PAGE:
You know it kind of makes sense too, because both you like raining down bombs on people from long distances, isn't it?

HASAN MINHAJ, COMEDIAN: The leader of our country is not here and that's because he lives in Moscow. It is a very long flight--

MICHELLE WOLF: It's kind of crazy that the Trump campaign was in contact with Russia when the Hillary campaign wasn't even in contact with Michigan.


CABRERA: Well, next year there won't be a comedian, instead of famed Author and Historian Ron Chernow will be the featured speaker. And critics like my next guest say this is a capitulation to the President who has been vocal and calling for the dinner to be cancelled. President Trump hasn't even shown up to the event for the past two years.

And joining us now is CNN. com, Opinion Writer and Comedian Dean Obeidallah. He's also the host of the Dean Obeidallah Show on SiriusXM and a contributor for The Daily Beast.

Dean, I'm glad to have you with us for this discussion. You wrote a piece for The Daily Beast this week. You say it's a mistake to not have a comedian, why?

DEAN OBEIDALLAH, CNN. COM OPINION CONTRIBUTOR: I think it's a big mistake, because you look at the context, let me just be honest to the outset. If a Democratic President had done same thing that Donald Trump did, and that in this case, call for the dinner to be reformatted or changed, and the White House Correspondents Association had given in, I would be saying the exact same things.

So what happened is when I say people you had Michelle Wolf perform, caused an outrage. To be honest, I've been writing about the White House Correspondents Association in a few years. Every dinner, some people get upset, yet never has the President of the United States tweeted or called for the dinner to change his format or get rid of comedians.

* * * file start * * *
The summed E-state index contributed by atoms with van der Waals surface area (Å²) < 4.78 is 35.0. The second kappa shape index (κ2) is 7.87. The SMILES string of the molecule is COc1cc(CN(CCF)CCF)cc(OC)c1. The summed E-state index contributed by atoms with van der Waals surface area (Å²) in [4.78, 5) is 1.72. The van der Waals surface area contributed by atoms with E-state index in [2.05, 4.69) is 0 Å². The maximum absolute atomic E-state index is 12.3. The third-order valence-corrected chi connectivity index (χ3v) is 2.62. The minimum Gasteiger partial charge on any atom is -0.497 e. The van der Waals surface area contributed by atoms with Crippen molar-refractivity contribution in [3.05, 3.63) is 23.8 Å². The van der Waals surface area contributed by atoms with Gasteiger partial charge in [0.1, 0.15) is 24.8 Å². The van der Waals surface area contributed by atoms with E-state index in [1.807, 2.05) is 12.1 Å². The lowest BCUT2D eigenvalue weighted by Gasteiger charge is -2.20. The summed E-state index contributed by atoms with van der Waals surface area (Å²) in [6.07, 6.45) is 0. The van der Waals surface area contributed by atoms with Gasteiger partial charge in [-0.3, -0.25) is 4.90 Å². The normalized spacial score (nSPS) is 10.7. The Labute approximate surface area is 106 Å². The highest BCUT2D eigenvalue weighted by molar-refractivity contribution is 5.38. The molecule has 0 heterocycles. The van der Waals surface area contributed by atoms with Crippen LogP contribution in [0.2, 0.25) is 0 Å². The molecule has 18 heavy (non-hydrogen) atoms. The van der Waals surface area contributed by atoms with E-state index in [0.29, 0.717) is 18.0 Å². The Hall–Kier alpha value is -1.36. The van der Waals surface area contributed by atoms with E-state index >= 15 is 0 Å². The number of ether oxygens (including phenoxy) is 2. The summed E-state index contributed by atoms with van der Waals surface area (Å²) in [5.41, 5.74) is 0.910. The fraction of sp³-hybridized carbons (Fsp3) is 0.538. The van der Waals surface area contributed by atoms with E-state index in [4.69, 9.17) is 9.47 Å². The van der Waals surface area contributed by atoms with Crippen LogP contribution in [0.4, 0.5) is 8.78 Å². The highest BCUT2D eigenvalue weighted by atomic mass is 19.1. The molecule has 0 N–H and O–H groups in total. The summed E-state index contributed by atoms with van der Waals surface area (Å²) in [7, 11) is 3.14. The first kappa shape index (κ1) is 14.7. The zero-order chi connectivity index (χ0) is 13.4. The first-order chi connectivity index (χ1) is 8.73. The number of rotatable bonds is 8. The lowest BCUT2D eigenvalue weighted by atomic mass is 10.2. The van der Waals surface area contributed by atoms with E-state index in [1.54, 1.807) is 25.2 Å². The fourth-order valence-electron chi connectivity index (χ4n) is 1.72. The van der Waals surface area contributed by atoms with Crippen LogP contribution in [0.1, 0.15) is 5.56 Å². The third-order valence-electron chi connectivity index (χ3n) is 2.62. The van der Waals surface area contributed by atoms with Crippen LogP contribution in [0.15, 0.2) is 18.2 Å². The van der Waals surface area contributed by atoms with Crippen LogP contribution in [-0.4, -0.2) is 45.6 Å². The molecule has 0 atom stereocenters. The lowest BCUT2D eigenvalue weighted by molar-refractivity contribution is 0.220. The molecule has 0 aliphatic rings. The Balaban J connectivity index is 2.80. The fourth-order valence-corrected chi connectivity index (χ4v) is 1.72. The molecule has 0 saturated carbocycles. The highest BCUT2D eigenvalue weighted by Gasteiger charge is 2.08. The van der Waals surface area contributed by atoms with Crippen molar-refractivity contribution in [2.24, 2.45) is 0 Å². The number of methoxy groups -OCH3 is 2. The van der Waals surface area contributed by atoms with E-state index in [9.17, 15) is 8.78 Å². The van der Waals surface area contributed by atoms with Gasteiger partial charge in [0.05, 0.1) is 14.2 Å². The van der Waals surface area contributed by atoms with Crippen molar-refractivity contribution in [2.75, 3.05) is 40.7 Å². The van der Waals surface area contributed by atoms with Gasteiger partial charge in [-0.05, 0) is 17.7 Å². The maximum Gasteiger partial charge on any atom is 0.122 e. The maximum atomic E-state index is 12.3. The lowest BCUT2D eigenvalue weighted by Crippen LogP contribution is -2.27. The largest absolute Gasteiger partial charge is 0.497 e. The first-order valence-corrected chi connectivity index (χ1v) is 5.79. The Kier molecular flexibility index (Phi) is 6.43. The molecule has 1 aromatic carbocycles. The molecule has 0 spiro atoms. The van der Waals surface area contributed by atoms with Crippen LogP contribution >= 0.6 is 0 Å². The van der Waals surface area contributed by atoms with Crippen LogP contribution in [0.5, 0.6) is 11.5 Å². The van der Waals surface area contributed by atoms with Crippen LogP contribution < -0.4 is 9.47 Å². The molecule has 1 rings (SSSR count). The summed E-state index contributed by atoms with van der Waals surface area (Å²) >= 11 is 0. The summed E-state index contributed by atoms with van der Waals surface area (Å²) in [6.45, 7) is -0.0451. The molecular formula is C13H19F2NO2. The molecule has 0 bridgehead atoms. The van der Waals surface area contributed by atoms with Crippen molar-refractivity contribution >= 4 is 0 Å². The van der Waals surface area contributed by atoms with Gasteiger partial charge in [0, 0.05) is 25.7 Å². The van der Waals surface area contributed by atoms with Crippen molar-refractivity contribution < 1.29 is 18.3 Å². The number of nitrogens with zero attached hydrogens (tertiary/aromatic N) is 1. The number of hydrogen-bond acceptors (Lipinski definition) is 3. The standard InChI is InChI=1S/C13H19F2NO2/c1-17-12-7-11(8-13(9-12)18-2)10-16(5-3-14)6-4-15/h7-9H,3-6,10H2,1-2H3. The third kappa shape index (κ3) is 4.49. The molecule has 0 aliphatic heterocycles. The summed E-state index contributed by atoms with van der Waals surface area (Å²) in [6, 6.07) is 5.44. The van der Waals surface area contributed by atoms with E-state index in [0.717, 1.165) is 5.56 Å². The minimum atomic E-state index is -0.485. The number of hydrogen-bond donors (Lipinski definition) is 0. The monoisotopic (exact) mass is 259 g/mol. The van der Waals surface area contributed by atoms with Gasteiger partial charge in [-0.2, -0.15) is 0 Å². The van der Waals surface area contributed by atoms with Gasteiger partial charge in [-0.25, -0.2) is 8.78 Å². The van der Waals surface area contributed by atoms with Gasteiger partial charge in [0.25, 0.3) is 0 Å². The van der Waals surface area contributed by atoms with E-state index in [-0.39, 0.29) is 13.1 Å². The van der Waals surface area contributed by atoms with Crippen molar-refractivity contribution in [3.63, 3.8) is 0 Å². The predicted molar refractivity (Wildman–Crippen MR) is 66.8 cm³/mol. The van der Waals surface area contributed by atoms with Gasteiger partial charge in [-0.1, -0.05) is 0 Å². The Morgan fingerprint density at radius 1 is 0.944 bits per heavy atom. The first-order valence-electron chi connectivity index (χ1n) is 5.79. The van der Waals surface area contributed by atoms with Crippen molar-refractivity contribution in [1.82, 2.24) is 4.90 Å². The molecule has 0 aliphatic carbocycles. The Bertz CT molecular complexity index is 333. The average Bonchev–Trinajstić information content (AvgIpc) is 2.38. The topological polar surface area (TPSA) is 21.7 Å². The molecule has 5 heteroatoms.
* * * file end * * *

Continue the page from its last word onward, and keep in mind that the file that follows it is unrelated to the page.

To remind people of Trump's tweet in April said, "Put dinner to rest or start over".

CABRERA: But they're not putting the dinner to rest there, they are just changing the format--

OBEIDALLAH: We'll start changing -- starting over -- but changing the format. So to me that's what's so troubling. And I interviewed Olivier Knox, the President, White House Correspondents Association on my radio show Wednesday. And I completely being very sincere, and said, I want to see a change.

But in a fact even yes, that's fine. But we don't live in a vacuum. We live in the real world where the President of United States demanded a change to the format. Seven months later the White House Correspondents Association is ending a tradition of 30-plus years.

You showed comedian after comedian making fun of Presidents after President, from Reagan through Trump, never has a President changed and now it's changed. CABRERA: Well, you consider this, because the Knox, the President of

White House Correspondents Association has said in part that the one of the reasons for this change is that dynamics have been different the past couple of years.

President Trump, again, hasn't gone to the White House Correspondents Dinner and so you don't have sort of this camaraderie where there is a barb toward the President, but then the President fights back.

[00:50:00] And you have a little bit of give-and-take, it's sort of like hearted and there's no balance now without him, is that fair?